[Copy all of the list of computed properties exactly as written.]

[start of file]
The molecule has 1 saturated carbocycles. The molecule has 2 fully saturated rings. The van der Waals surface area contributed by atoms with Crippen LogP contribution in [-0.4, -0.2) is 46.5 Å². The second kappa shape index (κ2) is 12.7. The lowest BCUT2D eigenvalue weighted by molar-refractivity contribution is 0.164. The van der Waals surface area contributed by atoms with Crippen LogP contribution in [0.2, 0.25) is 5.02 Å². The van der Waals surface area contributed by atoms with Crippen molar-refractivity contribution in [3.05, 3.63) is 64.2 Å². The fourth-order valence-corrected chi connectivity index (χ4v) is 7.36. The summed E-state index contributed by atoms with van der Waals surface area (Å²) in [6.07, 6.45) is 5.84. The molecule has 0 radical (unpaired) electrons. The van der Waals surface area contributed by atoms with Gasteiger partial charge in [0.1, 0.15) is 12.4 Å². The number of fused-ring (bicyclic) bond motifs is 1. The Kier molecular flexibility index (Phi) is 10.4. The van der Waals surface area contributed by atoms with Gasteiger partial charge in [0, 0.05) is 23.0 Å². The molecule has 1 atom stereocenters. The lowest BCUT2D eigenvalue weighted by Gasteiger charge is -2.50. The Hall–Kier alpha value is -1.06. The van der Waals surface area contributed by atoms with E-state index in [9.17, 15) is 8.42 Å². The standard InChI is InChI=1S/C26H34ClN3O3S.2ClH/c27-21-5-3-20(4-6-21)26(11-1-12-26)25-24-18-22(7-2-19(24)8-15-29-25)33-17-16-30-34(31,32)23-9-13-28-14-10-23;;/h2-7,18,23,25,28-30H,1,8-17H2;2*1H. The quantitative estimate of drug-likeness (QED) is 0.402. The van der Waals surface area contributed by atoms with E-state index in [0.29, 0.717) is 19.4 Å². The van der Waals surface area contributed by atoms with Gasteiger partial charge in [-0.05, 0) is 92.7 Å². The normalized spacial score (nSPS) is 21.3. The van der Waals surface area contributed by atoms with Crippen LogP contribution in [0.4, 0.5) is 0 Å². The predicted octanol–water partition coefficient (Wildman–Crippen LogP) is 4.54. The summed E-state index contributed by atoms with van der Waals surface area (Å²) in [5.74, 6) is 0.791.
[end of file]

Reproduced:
The molecule has 1 saturated carbocycles. The molecule has 2 fully saturated rings. The van der Waals surface area contributed by atoms with Crippen LogP contribution in [-0.4, -0.2) is 46.5 Å². The second kappa shape index (κ2) is 12.7. The lowest BCUT2D eigenvalue weighted by molar-refractivity contribution is 0.164. The van der Waals surface area contributed by atoms with Crippen LogP contribution in [0.2, 0.25) is 5.02 Å². The van der Waals surface area contributed by atoms with Crippen molar-refractivity contribution in [3.05, 3.63) is 64.2 Å². The fourth-order valence-corrected chi connectivity index (χ4v) is 7.36. The summed E-state index contributed by atoms with van der Waals surface area (Å²) in [6.07, 6.45) is 5.84. The molecule has 0 radical (unpaired) electrons. The van der Waals surface area contributed by atoms with Gasteiger partial charge in [0.1, 0.15) is 12.4 Å². The number of fused-ring (bicyclic) bond motifs is 1. The Kier molecular flexibility index (Phi) is 10.4. The van der Waals surface area contributed by atoms with Gasteiger partial charge in [0, 0.05) is 23.0 Å². The molecule has 1 atom stereocenters. The lowest BCUT2D eigenvalue weighted by Gasteiger charge is -2.50. The Hall–Kier alpha value is -1.06. The van der Waals surface area contributed by atoms with E-state index in [9.17, 15) is 8.42 Å². The standard InChI is InChI=1S/C26H34ClN3O3S.2ClH/c27-21-5-3-20(4-6-21)26(11-1-12-26)25-24-18-22(7-2-19(24)8-15-29-25)33-17-16-30-34(31,32)23-9-13-28-14-10-23;;/h2-7,18,23,25,28-30H,1,8-17H2;2*1H. The quantitative estimate of drug-likeness (QED) is 0.402. The van der Waals surface area contributed by atoms with E-state index in [0.29, 0.717) is 19.4 Å². The van der Waals surface area contributed by atoms with Gasteiger partial charge in [-0.05, 0) is 92.7 Å². The normalized spacial score (nSPS) is 21.3. The van der Waals surface area contributed by atoms with Crippen LogP contribution in [0.4, 0.5) is 0 Å². The predicted octanol–water partition coefficient (Wildman–Crippen LogP) is 4.54. The summed E-state index contributed by atoms with van der Waals surface area (Å²) in [5.74, 6) is 0.791.